So we’ve come to that all important time of the year. The end of Quarter 3. While this period of time will pass most of your unawares, anyone who has ever worked in/for/or around a record label will tell you that this is usually when the heads of labels start to head toward finance, ask for spreadsheets showing P&L. On the back of this the label heads will either push a release date forward, or pull one back, because Quarter 4 is where the majority of the money comes from each year. Yes I know it sounds dappy, but it’s true.
So to commemorate and celebrate this moment of the year, everyone at GigSoup put our heads together and we hashed out our favourite albums of the year. Yes there was shouting, yes there were arguments, yes there were tears, but there was also a lot of love thrown about and in the end everyone felt better for the experience.
First in the count down at #13 are
The Maccabees-Marks to Prove It
What we said “Although previous Maccabees releases have been strong, ‘Marks to Prove It’ is the most accomplished, mature and complete”
What we said “Every now and again an album comes out that blows you away. This is either because of the music, lyrics or subject matter, loosely based on an old warrior’s circle of life. Kamasi Washington’s one hundred and seventy two, yes one hundred and seventy two minute debut album for Brainfeeder, the Epic has all these things and more.”
What we said “That’s just the thing; this album is Bjork’s heart, on your stereo, in your ears, on your record player, on a plate. She is opening her heart and it has broken, she is letting the fragments bend and break for you as a listener to devour.”
What we said “Compton is ultimately a legacy piece, it provides a platform for future talent, whilst also showcasing Dre’s illustrious career. The album is a brilliantly constructed masterpiece that will undoubtedly join the upper echelons of great hip-hop albums”
#9 Modest Mouse-Strangers to Ourselves
What we said “For an album that tackles both humanities naivety and darkness, ‘Strangers To Ourselves’ is fifteen tracks of unrelenting thought provocation that will make you question everything you’ve ever done or know.”
#8 Jamie xx-In Colour
What we said “In many ways, the debut album ‘In Colour’ by xx producer Jamie Smith is yet another retrospective record that purposefully rearranges the music of the past”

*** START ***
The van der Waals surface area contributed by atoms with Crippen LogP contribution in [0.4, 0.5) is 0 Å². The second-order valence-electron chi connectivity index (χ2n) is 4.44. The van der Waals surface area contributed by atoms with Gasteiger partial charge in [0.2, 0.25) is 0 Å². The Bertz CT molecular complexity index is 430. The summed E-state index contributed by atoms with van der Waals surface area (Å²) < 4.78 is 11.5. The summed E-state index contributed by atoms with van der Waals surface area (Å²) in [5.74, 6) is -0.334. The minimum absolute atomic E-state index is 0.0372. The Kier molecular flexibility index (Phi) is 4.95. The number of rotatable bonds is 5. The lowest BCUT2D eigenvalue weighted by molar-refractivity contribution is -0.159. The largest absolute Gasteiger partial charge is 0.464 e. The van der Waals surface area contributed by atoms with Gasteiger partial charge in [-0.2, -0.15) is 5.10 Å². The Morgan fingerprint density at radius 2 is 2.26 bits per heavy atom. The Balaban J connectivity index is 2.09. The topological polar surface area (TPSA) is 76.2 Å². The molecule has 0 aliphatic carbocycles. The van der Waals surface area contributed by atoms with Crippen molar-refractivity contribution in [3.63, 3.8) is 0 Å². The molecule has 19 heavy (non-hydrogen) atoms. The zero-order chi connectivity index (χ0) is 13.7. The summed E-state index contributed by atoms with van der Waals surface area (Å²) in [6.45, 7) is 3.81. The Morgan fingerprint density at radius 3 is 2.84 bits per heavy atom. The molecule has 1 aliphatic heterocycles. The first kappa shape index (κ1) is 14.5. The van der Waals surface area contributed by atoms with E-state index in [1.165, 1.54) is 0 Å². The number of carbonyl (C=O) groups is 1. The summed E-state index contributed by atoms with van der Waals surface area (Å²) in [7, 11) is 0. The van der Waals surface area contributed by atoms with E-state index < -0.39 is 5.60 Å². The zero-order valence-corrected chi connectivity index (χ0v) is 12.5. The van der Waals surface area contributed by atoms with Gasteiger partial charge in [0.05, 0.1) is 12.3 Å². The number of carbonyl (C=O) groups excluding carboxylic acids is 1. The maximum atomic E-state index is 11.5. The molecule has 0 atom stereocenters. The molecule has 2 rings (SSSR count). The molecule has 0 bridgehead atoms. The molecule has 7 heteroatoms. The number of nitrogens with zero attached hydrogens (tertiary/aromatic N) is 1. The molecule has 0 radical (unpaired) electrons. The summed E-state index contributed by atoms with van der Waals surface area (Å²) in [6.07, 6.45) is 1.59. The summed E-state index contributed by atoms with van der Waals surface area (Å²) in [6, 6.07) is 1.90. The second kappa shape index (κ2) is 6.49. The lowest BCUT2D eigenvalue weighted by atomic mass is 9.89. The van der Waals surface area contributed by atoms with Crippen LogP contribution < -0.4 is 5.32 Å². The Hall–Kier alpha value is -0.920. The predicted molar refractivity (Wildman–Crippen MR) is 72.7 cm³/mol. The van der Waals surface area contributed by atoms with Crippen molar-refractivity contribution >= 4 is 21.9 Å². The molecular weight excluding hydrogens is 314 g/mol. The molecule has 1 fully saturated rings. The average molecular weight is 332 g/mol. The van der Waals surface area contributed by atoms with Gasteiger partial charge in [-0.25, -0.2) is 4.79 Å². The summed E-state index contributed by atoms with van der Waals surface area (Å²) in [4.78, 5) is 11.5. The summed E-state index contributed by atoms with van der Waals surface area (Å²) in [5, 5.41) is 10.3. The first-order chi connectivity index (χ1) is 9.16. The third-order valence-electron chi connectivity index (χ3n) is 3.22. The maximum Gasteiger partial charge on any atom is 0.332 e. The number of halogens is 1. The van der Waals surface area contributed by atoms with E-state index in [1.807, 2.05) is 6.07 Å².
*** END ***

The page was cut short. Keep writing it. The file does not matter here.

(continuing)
#7 Courtney Barnett-Sometimes I Sit and Think and Sometimes I Just Sit
What we said “The aptly named, ‘Sometimes I sit and think and sometimes I just sit’, is an album that brilliantly de-constructs Barnett’s everyday jumble of thoughts and insecurities into witty and relatable lyrics. True to music as an art form, Barnett writes songs like Banksy paints! Each song is like the chapter of a book that you can really see unfolding before your eyes.”
What we said “Father John Misty has created what can only be described as testament of love, not just to his wife but to himself. “I Love You Honeybear” is musically inspire and filled with luscious tones but the record’s greatest joy is listening to what Josh Tillerman has to say and deciphering the meanings for yourself.”
What we said “Thematically, “Currents” functions primarily as a Post Breakup album, where parker the protagonist; evolvement as an individual weighs down on his relationships”
And in at #1 it’s…
Kendrick Lamar-To Pimp a Butterfly
What we said “To Pimp A Butterfly is one of those career and genre-defining records that come around once a decade. As a societal narrative, it brings exposure to issues that are so often ignored and seldom tackled. This will be what crosses To Pimp A Butterfly into classic album territory and it will resonate and inspire scores of people who often feel ignored by institutional ineffectiveness.”
So there you have the thirteen best albums of the year as voted for by our crack squad of dedicate musical dilatants. There are two albums that should get special mention. First is FUCKUP RUSH by Bristol’s experiment savant Fairhorns. Yet again Matt Loveridge has produced an album of body, strength power and beauty that denies easy classification yet reward with every listen.
Secondly is Today is Today Is The Day That They Take Me Away by Dave Cloud and The Gospel of Power. Dave Cloud sadly passed away in February and this, his final offering, is not only fitting as it sums up his career as the premier garage rock lounge lizard, but it’s also chocked twenty seven songs that speak in honesty and compassion, like few others.